• "It was the day the postman came and a terrible experience for me. Because as children, we sensed that adults sometimes behaved strangely, as if they were hiding something or saying something to each other, and when we came, they fell silent. After the postman, who handed over the letter left, I saw my mother react and start crying. I knew it would be terrible news, so I ran away because I was afraid to hear what had happened. I knew it, but I didn't want to hear it. I still remember returning home, and when I saw that everyone was crying, I knew what had happened and what must have happened. Of course, then my mother had to tell us, so we all experienced it, including my aunt and grandmother. We were all there. "

  • "When I was thirteen. A familiar thing has happened - about ten people have been horribly tortured in Láznička's hillside - they have a memorial there. As a result, there was a large gathering in the square. My mother didn't know I was in the square. A court has been established, I do not know what's the right name for that. They convicted several Germans and sentenced them to death. The execution was in the courtyard of the Old Town Hall. And I, at the age of thirteen, simply wanted to see the execution of the Germans. It was terrible how revenge was reflected in the child's soul. It's terrible that you think that way, but I went to see it. "

  • Full recordings
  • 1

    Havlíčkův Brod, 23.06.2020

    (audio)
    duration: 02:11:22
    media recorded in project Stories of 20th Century
  • 2

    Havlíčkův Brod, 02.07.2020

    (audio)
    duration: 53:27
    media recorded in project Stories of 20th Century
  • 3

    Jihlava, 21.07.2021

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    duration: 02:30:28
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Dad, I’m sending you a million kisses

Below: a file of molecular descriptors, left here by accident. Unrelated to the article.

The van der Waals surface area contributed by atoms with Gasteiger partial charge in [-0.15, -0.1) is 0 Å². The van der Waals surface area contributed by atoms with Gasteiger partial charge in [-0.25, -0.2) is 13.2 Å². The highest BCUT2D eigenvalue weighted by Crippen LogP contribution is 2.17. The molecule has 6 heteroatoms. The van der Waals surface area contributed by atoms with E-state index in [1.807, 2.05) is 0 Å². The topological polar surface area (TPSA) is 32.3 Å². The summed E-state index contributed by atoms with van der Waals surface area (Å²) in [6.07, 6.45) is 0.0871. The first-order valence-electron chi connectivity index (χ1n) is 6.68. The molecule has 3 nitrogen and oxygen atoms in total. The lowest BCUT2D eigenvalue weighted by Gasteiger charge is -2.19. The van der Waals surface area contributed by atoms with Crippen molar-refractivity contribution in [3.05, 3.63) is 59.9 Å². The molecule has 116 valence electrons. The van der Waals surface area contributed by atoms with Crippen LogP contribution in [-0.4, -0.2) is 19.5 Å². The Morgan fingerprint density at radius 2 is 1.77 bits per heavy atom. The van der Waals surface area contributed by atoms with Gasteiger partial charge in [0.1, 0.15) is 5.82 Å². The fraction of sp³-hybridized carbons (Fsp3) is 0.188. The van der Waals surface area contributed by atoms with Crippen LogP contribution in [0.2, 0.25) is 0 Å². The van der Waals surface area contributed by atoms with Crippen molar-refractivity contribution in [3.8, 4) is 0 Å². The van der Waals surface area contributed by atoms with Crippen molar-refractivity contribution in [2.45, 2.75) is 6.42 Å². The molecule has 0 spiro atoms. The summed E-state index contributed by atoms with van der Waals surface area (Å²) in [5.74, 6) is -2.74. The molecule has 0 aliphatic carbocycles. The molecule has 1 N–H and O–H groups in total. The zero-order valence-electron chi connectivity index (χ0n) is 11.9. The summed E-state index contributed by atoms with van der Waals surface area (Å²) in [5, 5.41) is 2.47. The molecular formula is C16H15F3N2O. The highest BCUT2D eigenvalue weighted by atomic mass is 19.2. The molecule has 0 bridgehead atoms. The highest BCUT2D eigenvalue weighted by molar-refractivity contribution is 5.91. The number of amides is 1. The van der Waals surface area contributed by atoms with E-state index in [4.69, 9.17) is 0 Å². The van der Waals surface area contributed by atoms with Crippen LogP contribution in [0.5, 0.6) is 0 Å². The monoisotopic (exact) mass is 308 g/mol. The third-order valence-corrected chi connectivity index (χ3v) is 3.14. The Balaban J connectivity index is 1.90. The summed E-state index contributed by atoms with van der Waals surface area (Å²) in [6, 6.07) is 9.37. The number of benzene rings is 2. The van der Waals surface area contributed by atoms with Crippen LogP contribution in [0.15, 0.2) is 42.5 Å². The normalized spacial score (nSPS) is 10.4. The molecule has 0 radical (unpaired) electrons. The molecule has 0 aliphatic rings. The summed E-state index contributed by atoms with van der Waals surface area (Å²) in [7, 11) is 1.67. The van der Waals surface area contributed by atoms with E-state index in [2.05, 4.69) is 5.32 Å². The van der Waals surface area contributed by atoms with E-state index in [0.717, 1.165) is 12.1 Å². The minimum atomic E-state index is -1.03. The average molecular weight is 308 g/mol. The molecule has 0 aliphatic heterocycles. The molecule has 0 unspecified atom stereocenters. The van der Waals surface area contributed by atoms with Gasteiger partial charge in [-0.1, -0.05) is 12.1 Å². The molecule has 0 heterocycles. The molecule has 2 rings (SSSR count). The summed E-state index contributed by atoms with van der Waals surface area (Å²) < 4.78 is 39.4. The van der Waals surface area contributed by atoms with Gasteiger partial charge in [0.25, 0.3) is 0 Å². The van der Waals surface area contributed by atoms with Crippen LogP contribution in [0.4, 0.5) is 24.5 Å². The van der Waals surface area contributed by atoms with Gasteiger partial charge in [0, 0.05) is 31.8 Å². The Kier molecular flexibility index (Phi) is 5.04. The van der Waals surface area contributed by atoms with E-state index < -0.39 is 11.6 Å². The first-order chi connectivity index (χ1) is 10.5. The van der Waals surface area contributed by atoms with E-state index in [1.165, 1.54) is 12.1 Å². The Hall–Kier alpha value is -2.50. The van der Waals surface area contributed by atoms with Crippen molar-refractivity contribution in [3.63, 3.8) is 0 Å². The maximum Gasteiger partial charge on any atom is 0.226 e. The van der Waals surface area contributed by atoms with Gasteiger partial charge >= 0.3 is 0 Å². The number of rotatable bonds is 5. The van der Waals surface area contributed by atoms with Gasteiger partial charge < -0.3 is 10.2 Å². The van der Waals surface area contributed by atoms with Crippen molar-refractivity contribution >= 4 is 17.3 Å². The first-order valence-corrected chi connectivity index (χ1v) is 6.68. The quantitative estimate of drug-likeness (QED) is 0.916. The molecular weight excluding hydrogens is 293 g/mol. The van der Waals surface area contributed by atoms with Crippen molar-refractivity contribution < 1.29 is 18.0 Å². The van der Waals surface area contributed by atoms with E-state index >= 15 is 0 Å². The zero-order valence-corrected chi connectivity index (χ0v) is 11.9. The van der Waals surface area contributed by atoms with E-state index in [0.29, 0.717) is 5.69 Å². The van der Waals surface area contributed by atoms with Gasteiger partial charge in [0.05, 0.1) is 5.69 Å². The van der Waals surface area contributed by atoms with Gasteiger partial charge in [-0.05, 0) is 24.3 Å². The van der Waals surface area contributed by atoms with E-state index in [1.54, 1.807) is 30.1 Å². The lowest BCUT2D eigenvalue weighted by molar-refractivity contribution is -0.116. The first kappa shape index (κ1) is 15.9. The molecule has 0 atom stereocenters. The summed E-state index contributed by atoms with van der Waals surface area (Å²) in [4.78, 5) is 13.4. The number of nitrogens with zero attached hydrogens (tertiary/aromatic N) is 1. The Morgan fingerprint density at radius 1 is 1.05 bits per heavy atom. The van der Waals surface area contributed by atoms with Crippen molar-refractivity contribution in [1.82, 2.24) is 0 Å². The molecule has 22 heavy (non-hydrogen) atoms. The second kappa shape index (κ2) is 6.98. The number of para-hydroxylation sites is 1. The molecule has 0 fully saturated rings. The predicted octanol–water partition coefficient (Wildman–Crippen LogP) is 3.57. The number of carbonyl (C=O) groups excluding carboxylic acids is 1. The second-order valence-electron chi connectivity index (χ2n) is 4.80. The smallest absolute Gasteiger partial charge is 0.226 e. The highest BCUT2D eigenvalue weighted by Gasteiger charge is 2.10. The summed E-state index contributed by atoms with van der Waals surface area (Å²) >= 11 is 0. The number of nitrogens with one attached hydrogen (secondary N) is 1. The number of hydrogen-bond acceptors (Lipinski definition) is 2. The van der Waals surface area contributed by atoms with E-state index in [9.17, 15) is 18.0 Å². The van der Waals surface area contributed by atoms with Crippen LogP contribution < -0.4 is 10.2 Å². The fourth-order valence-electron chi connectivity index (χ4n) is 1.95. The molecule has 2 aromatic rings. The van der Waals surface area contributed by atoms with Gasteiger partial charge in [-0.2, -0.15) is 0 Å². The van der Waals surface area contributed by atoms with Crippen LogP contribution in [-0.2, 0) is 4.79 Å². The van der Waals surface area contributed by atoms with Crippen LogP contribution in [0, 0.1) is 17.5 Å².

Věra Albrechtová nee Havlová
Věra Albrechtová nee Havlová
photo: archiv pamětníka

Věra Albrechtová, née Havlová, was born on August 27, 1932 in Německý (Havlíčkov) Brod. They lived in Dolní Street in the District House and from the age of six she became a member of the scout unit. During the Second World War, her father Čeněk Havel was one of the main organizers of the anti-Nazi resistance within the Defense of the Nation group in the Vysočina region. He was arrested in March 1940 and subsequently attempted an unsuccessful escape from prison. He was sentenced to death in Germany in February 1943 and executed on 24 May in the Plötzensee prison in Berlin. His wife, along with her children Věra and Ivan, moved to her aunt in the countryside in Liban near Nasavrky, from where they returned in May 1945. The witness subsequently witnessed the public execution of the Germans, which took place immediately after the People’s Court ruling at the Old Town Hall in Německý Brod. . After the war, she returned to Junák’s renewed activities and successfully passed the Three Eagle Feathers camp test. She played competitive ball games and graduated from the Havlíčkův Brod grammar school. In the first half of the 1950s, she accompanied a friend to visit an acquaintance who was serving a sentence in a uranium camp in Jáchymov. Josef Albrecht, a fellow prisoner of the acquaintance, developed romantic feelings for Vera. After three years of correspondence, she came to visit him, and after his release on amnesty, they married in the autumn of 1961. In the spring of 1967, the Albrechts embarked on an adventurous journey to the Middle East. The witness worked in the Plastimat company, from where she was fired after 1968 as part of a nationwide reduction in the number of administrative employees. After the fall of the communist regime in 1989, she returned to scouting for the third time and is still a honorary member. She lived in Havlíčkův Brod at the time of filming (June 2020).